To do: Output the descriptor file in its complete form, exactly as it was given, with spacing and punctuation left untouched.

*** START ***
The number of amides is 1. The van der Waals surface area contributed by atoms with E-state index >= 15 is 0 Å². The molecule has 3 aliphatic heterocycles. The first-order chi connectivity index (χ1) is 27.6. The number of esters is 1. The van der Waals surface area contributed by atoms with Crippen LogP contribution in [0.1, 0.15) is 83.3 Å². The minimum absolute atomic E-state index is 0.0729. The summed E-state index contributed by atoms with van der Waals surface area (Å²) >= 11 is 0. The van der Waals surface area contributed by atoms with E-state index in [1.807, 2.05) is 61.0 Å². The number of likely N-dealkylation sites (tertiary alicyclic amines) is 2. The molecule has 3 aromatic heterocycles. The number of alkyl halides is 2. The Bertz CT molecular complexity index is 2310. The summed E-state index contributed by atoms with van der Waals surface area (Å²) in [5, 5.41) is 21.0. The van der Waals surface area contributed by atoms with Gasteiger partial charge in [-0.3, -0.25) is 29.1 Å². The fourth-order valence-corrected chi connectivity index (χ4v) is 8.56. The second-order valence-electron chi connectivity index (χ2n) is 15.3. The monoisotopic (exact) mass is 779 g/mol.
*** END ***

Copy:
The number of amides is 1. The van der Waals surface area contributed by atoms with E-state index >= 15 is 0 Å². The molecule has 3 aliphatic heterocycles. The first-order chi connectivity index (χ1) is 27.6. The number of esters is 1. The van der Waals surface area contributed by atoms with Crippen LogP contribution in [0.1, 0.15) is 83.3 Å². The minimum absolute atomic E-state index is 0.0729. The summed E-state index contributed by atoms with van der Waals surface area (Å²) >= 11 is 0. The van der Waals surface area contributed by atoms with E-state index in [1.807, 2.05) is 61.0 Å². The number of likely N-dealkylation sites (tertiary alicyclic amines) is 2. The molecule has 3 aromatic heterocycles. The number of alkyl halides is 2. The Bertz CT molecular complexity index is 2310. The summed E-state index contributed by atoms with van der Waals surface area (Å²) in [5, 5.41) is 21.0. The van der Waals surface area contributed by atoms with Gasteiger partial charge in [-0.3, -0.25) is 29.1 Å². The fourth-order valence-corrected chi connectivity index (χ4v) is 8.56. The second-order valence-electron chi connectivity index (χ2n) is 15.3. The monoisotopic (exact) mass is 779 g/mol.